DETROIT – The bleachers at the old Calihan Hall gym go directly up to the court’s sideline. The same sideline where Detroit Mercy graduate senior guard Antoine Davis gets ready to do what he does best. Score.
Davis sits on the court’s sideline for his ritual of foam roller and stretching exercises. He wears his over-the-ear Apple AirPods headphones, keeping himself grounded in an environment where he’s the focal point. His playlist before taking on IUPUI on Feb. 19 included the likes of artists MF Doom, Jay-Z and Kanye West.
Occasionally, Davis is interrupted by fans sitting a handful of feet away from him for an autograph or word of encouragement. Thanks to an innate sense of kindness, Davis always obliges. It’s his own way of connecting with those who share love for the university that has given him so much.
Once done, he is sure to take another internal moment on the bench prior to the game’s tip, saying a prayer and soaking up the scene during one of his final collegiate games.
“It’s something that I do every game.” Davis said. “A lot of people wish that they could play this game, so I never take it for granted.”
Currently, he is college basketball’s all-time leader in 3-pointers with 588 total. He has 3,664 total points during his career at UDM, only three shy of Pete Maravich’s 3,667, the all-time scoring record.
Against IUPUI, Davis broke Detroit Mercy’s single-season records for 3-pointers, passing Rashad Phillips’ 136, and points scored (785), which was also possessed by Phillips. These were two of the only records that Davis had yet to hold in his college career.
Davis’ best friend in Detroit, Mark Roze, has been along for the ride during Antoine’s record breaking career, feeling grateful to be a part of it.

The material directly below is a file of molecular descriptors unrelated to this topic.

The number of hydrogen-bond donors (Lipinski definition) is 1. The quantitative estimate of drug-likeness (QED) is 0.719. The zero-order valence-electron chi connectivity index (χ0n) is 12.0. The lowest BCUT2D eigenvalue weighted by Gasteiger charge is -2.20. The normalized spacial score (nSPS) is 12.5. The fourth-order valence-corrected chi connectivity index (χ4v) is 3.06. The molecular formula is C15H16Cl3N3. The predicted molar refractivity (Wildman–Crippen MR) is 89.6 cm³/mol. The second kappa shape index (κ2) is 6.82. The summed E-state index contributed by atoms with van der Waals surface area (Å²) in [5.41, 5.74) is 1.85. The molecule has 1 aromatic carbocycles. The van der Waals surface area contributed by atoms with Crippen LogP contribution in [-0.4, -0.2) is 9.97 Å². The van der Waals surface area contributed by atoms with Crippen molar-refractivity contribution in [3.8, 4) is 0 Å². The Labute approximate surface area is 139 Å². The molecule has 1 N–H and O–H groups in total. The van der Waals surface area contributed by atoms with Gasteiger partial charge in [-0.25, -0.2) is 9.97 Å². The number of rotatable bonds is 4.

“It’s incredible. It’s a race, it’s a journey.” Roze said. “We try to support him in every way, even (off the court).”
Roze appreciates the person that Davis is, outside of who he is as a basketball player, which he’s widely known for.
“(Davis) is the nicest guy that I know. He doesn’t let any of the superstardom go to his head, like most people would.” Roze said. “He can be friends with anybody. (Davis) is hilarious. He’s calm, has a great demeanor and takes good care of himself and his friends.”
Talks surrounding the multitude of records that Davis has set, or is closing in on, is hard to escape for anyone in the arena.
In the corner closest to the Titans bench, ‘The Chase’ is continuously counted for Davis. A banner dons Davis’ name, where his career 3-pointers are counted on the lefthand side, while his career point total is tallied on the right.
A point of pride for those in attendance, being that a player doing such outstanding things takes the court for their small mid-major school.
“(The record board) is there and it’s big, so I’m always going to see it (in the game).” Davis said. “But, I’m not worried about it. I just do what I can do to win us games.”
Detroit Mercy’s basketball program is a family affair for Davis.
His father, Mike Davis, is the team’s head coach. Antoine’s older brother, Mike Davis Jr., is a top assistant on his father’s bench.
Mike Davis’ first year at the helm of the program was in 2018-19, which was Antoine’s first season with the team, where he was honored as the Horizon League’s Freshman of the Year.